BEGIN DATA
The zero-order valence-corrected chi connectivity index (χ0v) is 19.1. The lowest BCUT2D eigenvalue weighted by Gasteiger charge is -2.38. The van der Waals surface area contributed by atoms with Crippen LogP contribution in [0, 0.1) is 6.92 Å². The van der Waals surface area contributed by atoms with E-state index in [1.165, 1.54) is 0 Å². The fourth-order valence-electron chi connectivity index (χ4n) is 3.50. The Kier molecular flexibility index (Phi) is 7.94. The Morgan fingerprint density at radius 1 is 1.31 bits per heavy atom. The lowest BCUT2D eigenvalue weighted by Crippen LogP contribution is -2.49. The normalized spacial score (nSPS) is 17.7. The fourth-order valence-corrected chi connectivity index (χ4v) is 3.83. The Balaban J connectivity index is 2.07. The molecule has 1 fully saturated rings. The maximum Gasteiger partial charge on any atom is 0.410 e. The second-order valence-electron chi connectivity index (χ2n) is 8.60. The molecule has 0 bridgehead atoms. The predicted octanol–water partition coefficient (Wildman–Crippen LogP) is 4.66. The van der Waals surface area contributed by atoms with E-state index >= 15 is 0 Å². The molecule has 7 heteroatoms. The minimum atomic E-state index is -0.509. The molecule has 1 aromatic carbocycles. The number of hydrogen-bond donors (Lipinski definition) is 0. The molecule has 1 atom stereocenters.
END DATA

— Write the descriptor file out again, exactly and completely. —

The zero-order valence-corrected chi connectivity index (χ0v) is 19.1. The lowest BCUT2D eigenvalue weighted by Gasteiger charge is -2.38. The van der Waals surface area contributed by atoms with Crippen LogP contribution in [0, 0.1) is 6.92 Å². The van der Waals surface area contributed by atoms with E-state index in [1.165, 1.54) is 0 Å². The fourth-order valence-electron chi connectivity index (χ4n) is 3.50. The Kier molecular flexibility index (Phi) is 7.94. The Morgan fingerprint density at radius 1 is 1.31 bits per heavy atom. The lowest BCUT2D eigenvalue weighted by Crippen LogP contribution is -2.49. The normalized spacial score (nSPS) is 17.7. The fourth-order valence-corrected chi connectivity index (χ4v) is 3.83. The Balaban J connectivity index is 2.07. The molecule has 1 fully saturated rings. The maximum Gasteiger partial charge on any atom is 0.410 e. The second-order valence-electron chi connectivity index (χ2n) is 8.60. The molecule has 0 bridgehead atoms. The predicted octanol–water partition coefficient (Wildman–Crippen LogP) is 4.66. The van der Waals surface area contributed by atoms with E-state index >= 15 is 0 Å². The molecule has 7 heteroatoms. The minimum atomic E-state index is -0.509. The molecule has 1 aromatic carbocycles. The number of hydrogen-bond donors (Lipinski definition) is 0. The molecule has 1 atom stereocenters.